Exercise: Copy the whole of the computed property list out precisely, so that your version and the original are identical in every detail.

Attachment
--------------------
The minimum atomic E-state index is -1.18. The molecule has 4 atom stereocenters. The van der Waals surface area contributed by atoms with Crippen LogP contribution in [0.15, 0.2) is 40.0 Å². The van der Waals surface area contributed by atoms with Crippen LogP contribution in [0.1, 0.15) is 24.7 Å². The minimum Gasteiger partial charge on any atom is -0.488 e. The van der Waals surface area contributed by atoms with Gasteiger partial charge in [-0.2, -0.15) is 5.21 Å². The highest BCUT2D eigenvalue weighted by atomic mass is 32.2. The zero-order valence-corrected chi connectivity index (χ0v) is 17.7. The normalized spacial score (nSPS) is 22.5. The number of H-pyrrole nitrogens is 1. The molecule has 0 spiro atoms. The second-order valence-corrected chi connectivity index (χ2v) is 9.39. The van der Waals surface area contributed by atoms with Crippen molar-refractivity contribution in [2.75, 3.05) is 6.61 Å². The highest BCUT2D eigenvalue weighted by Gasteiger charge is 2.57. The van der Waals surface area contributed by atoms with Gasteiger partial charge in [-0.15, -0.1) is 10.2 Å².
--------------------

The minimum atomic E-state index is -1.18. The molecule has 4 atom stereocenters. The van der Waals surface area contributed by atoms with Crippen LogP contribution in [0.15, 0.2) is 40.0 Å². The van der Waals surface area contributed by atoms with Crippen LogP contribution in [0.1, 0.15) is 24.7 Å². The minimum Gasteiger partial charge on any atom is -0.488 e. The van der Waals surface area contributed by atoms with Gasteiger partial charge in [-0.2, -0.15) is 5.21 Å². The highest BCUT2D eigenvalue weighted by atomic mass is 32.2. The zero-order valence-corrected chi connectivity index (χ0v) is 17.7. The normalized spacial score (nSPS) is 22.5. The number of H-pyrrole nitrogens is 1. The molecule has 0 spiro atoms. The second-order valence-corrected chi connectivity index (χ2v) is 9.39. The van der Waals surface area contributed by atoms with Crippen molar-refractivity contribution in [2.75, 3.05) is 6.61 Å². The highest BCUT2D eigenvalue weighted by Gasteiger charge is 2.57. The van der Waals surface area contributed by atoms with Gasteiger partial charge in [-0.15, -0.1) is 10.2 Å².